USDA’s World Agricultural Supply and Demand Estimates report for June sharply lowered the forecast for U.S. corn production this year.
Corn production for 2019/20 is forecast to decline 1.4 billion bushels to 13.7 billion, which if realized would be the lowest since 2015/16.Unprecedented planting delays observed through early June are expected to prevent some plantings and reduce yield prospects. USDA will release its Acreage report on June 28, which will provide survey-based indications of planted and harvested area. With sharply lower supplies, use is projected to decline 425 million bushels to 14.3 billion, based on reductions to feed and residual use and exports. With supplies falling more than use, ending stocks are projected to decline 810 million bushels to 1.7 billion, which if realized would be the lowest since 2013/14. The season-average farm price is raised 50 cents to $3.80 per bushel.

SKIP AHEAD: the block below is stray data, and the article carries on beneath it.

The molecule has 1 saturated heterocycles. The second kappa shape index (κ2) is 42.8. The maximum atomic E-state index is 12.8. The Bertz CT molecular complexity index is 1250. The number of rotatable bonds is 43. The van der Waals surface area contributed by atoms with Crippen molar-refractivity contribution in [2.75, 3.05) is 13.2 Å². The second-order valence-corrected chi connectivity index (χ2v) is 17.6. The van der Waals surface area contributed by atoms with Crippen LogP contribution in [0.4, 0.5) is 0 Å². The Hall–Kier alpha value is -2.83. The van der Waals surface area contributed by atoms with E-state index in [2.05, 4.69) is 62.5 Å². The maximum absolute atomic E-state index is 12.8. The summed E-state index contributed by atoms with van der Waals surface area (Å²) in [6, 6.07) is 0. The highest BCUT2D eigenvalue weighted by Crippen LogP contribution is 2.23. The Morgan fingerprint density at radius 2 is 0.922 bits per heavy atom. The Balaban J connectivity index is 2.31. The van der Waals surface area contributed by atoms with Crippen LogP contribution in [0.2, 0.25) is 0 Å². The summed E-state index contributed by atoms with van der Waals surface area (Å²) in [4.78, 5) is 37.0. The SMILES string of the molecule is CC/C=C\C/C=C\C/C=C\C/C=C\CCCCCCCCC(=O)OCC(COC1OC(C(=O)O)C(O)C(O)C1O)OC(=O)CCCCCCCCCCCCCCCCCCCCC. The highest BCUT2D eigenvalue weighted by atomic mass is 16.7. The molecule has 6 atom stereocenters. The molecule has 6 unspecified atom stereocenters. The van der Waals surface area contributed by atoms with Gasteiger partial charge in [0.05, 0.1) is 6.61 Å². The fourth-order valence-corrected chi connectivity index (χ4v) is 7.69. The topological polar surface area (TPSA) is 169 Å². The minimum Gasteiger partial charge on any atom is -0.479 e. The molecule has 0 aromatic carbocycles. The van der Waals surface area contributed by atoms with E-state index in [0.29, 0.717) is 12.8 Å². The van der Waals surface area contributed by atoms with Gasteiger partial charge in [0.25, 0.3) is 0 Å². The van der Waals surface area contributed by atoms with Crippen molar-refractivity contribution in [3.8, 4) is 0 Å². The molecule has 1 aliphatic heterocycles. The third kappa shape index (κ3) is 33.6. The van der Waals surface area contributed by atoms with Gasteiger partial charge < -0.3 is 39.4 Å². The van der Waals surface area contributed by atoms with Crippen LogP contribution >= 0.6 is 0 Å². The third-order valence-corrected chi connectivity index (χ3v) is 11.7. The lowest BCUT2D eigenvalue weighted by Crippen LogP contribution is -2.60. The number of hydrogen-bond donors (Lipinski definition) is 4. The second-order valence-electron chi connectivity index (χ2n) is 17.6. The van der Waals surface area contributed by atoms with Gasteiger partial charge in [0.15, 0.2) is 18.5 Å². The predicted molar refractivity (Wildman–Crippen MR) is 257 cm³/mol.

The latest crop progress report shows corn planting most delayed in Ohio (50%), Michigan, South Dakota, Indiana, and Illinois. In Iowa, where this photo was taken this week, 93 percent of the crop is in the ground, but only 73 percent is emerged and half of that is rated fair to very poor.
Yesterday’s MGEX Crop Report Conference Call featured commentary on the report from Randy Martinson of Martinson Ag Risk Management. Listen here.